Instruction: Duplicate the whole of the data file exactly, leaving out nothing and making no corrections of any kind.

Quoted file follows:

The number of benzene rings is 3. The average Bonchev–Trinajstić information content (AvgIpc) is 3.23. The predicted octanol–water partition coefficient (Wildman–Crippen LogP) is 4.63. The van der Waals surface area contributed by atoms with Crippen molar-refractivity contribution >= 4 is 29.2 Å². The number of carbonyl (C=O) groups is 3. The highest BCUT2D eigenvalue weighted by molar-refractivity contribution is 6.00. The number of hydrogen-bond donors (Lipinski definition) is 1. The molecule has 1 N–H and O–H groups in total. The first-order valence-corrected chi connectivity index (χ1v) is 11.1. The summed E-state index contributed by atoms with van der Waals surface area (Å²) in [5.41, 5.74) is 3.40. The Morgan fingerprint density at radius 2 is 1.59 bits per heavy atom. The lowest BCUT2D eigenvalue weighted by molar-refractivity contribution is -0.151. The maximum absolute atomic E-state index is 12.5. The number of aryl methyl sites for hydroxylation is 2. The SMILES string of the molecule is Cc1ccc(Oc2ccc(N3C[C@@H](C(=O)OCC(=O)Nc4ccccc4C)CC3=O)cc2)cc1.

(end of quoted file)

The number of benzene rings is 3. The average Bonchev–Trinajstić information content (AvgIpc) is 3.23. The predicted octanol–water partition coefficient (Wildman–Crippen LogP) is 4.63. The van der Waals surface area contributed by atoms with Crippen molar-refractivity contribution >= 4 is 29.2 Å². The number of carbonyl (C=O) groups is 3. The highest BCUT2D eigenvalue weighted by molar-refractivity contribution is 6.00. The number of hydrogen-bond donors (Lipinski definition) is 1. The molecule has 1 N–H and O–H groups in total. The first-order valence-corrected chi connectivity index (χ1v) is 11.1. The summed E-state index contributed by atoms with van der Waals surface area (Å²) in [5.41, 5.74) is 3.40. The Morgan fingerprint density at radius 2 is 1.59 bits per heavy atom. The lowest BCUT2D eigenvalue weighted by molar-refractivity contribution is -0.151. The maximum absolute atomic E-state index is 12.5. The number of aryl methyl sites for hydroxylation is 2. The SMILES string of the molecule is Cc1ccc(Oc2ccc(N3C[C@@H](C(=O)OCC(=O)Nc4ccccc4C)CC3=O)cc2)cc1.